Liebherr fast-erector constructs museum
By Lindsey Anderson17 September 2012
A Liebherr 32 H fast-erecting crane is being used at the renovation of Colombia's historic Central Cemetery in Bogota, where 200-year-old graves are being excavated and a museum and commemoration centre are being built to mark the bicentennial anniversary of the country attaining independence from Spain.
The Bicentennial Centre for Memory, Peace and Reconciliation is part of a scheme to restore and enlarge Independence Park, laid out in 1910 to commemorate the first anniversary of independence.
Much of the park was lost in the 1950s when the city authorities cut the Avenida El Dorado through the grounds to provide direct highway access to the airport, and building development encroached on most of the remaining land except for the cemetery.
Located on the eastern side of Bogota, near to the hills bordering the city, the Central Cemetery is divided into two sections, with the Bicentennial Centre being built in the smaller Sector B. Burials here go back at least 200 years, and with no headstones to mark the graves the site had become a neglected and overgrown field.
Construction of the Bicentennial Centre is being undertaken by Condorito Bicentenario, the consortium that is responsible for the new layout and buildings of the park. The consortium is renting the 32 H from Liebherr's exclusive distributor for Colombia, MCS Colgruas, on a 10-month agreement. The crane is handling the entire lifting operations for the three-storey high building, which also has an 8-m deep basement.
Condorito Bicentenario's finance director for the project, Roberto Mendez, says that the economics of the 32 H made it a natural choice for the project.
"This is a long, narrow structure, about 100 m by 25 m," he said. "We have placed the crane at a recessed area where there will be an entrance to the auditorium on one side and public areas on the other. From there, we are able to service the lifting needs. If we decide that we need to move the crane for better access, then it is a very quick and easy job to do. But essentially this is very much a space-saving crane."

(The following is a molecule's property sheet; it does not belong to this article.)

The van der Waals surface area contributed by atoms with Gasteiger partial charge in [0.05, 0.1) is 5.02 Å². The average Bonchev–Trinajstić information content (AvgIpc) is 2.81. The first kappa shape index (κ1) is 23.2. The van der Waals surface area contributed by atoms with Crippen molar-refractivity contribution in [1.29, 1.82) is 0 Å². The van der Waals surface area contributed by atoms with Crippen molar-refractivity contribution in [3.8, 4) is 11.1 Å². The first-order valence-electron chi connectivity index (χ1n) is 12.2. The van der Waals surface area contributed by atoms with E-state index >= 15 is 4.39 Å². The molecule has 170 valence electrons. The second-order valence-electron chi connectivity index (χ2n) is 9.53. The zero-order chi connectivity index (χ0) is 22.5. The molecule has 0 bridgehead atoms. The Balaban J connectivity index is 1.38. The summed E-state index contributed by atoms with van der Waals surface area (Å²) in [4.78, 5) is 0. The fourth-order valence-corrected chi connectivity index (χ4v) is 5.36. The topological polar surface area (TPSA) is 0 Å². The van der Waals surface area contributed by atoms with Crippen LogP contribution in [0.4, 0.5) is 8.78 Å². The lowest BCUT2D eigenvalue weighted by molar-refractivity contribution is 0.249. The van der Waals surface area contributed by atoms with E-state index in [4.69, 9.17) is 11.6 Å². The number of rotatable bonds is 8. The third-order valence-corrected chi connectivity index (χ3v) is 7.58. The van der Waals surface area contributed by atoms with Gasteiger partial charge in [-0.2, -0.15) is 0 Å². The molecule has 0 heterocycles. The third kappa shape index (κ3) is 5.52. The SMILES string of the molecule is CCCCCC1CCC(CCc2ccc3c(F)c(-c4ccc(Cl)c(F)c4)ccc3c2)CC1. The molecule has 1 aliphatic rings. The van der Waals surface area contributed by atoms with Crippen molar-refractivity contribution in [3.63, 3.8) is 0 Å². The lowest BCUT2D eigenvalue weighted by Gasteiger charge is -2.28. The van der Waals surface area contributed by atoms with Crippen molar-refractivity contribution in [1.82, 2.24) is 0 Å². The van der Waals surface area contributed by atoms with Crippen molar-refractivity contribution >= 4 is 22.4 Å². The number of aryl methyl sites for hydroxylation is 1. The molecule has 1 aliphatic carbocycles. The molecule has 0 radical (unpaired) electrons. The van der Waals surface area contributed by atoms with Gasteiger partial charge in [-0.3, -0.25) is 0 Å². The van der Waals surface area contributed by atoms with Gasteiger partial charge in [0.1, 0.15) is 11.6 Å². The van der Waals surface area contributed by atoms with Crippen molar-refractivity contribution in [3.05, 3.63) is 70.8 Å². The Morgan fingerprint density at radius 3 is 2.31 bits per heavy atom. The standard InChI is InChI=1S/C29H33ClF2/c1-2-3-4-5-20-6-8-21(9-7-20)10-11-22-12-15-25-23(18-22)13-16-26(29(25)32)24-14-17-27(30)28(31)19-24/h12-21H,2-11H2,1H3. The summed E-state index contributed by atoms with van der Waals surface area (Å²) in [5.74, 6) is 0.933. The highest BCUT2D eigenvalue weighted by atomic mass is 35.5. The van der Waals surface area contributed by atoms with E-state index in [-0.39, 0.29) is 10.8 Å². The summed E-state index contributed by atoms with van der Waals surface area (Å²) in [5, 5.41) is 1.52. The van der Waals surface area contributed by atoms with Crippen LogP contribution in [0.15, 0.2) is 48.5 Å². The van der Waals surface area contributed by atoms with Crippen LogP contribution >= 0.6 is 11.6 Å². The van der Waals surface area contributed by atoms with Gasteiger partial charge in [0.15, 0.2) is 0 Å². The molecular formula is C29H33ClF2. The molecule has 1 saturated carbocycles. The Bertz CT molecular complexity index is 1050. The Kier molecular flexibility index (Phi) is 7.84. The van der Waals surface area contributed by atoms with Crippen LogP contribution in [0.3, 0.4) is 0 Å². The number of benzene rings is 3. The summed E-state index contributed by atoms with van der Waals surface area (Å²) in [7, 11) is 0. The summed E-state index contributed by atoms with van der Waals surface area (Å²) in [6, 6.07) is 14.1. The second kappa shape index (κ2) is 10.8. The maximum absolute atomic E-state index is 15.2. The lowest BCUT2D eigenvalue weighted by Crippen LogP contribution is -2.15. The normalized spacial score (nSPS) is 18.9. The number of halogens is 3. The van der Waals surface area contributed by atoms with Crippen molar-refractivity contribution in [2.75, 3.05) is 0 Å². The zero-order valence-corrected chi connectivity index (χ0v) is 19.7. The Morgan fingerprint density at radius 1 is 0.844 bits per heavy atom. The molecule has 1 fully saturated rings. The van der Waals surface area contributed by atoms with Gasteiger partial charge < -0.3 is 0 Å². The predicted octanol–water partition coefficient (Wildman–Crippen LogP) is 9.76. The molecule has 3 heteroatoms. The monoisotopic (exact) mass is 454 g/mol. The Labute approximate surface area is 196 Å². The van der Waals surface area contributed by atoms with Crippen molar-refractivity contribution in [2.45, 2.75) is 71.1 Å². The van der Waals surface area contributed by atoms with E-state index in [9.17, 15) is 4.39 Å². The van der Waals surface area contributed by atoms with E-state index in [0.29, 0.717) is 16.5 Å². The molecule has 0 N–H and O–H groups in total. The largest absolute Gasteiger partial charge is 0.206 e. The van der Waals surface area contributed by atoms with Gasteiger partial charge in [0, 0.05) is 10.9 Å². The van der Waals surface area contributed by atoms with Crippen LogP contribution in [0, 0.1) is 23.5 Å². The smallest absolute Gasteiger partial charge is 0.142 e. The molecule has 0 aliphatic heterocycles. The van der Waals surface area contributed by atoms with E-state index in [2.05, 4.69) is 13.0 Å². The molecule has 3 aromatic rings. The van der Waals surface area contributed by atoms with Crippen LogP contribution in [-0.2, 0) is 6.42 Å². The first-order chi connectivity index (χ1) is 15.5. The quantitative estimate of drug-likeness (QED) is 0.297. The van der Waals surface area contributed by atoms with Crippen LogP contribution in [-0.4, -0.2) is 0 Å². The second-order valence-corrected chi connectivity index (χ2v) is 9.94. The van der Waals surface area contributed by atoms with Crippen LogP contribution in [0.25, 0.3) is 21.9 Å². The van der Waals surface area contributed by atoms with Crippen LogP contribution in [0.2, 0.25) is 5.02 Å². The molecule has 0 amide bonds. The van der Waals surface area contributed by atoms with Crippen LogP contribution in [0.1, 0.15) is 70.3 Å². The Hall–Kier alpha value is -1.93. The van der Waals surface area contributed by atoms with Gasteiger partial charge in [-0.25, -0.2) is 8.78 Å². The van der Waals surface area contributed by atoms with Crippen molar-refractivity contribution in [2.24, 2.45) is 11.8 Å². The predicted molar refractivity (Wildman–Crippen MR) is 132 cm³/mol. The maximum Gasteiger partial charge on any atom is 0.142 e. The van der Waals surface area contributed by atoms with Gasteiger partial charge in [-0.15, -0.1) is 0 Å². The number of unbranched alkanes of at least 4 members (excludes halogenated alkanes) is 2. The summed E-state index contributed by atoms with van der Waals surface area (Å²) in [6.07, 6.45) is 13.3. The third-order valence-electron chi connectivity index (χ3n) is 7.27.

We could have used a small-sized tower crane, but it would not have had the same flexibility, and we possibly would have had problems with the jib flying over the Carrera 22 highway that is adjacent to the site. Checking the specifications with MCS Colgruas, we could see that the 20-degree raised jib working position kept us within our boundary and at the same time gave us all the lift we wanted."
The 32 H has a maximum hook height of 22 m, a boom of 30 m, and can lift up to 4 t.
Mr Mendez says that the Bicentennial Centre will have a large museum depicting the way of life of people who lived in Bogota in the earlier era, based on discoveries from the graves.
The Central Cemetery excavations are believed to be the largest archaeological dig currently being undertaken in Latin America, with a team of more than 20 archaeologists and anthropologists supported by the laboratories of the National University.
The remains of some 2,000 burials dating from at least 1800 through to 1970, the date of the final interments, have been analysed and removed.
Amongst the human remains have been found hundreds of objects that also went into the graves, including photographs, clothing, accessories, books and even dentures. The researchers are now creating a reference collection that in addition to the way in which people lived will build up information such as the diet of the citizens, their illnesses and life expectancy.
This part of the Central Cemetery was traditionally used by the most humble inhabitants of the capital, and burials range from traditional graves to mass graves, probably used in cases of epidemics.
The project is being led by the District Government Secretariat to commemorate 200 years of Colombia's independence from Spain.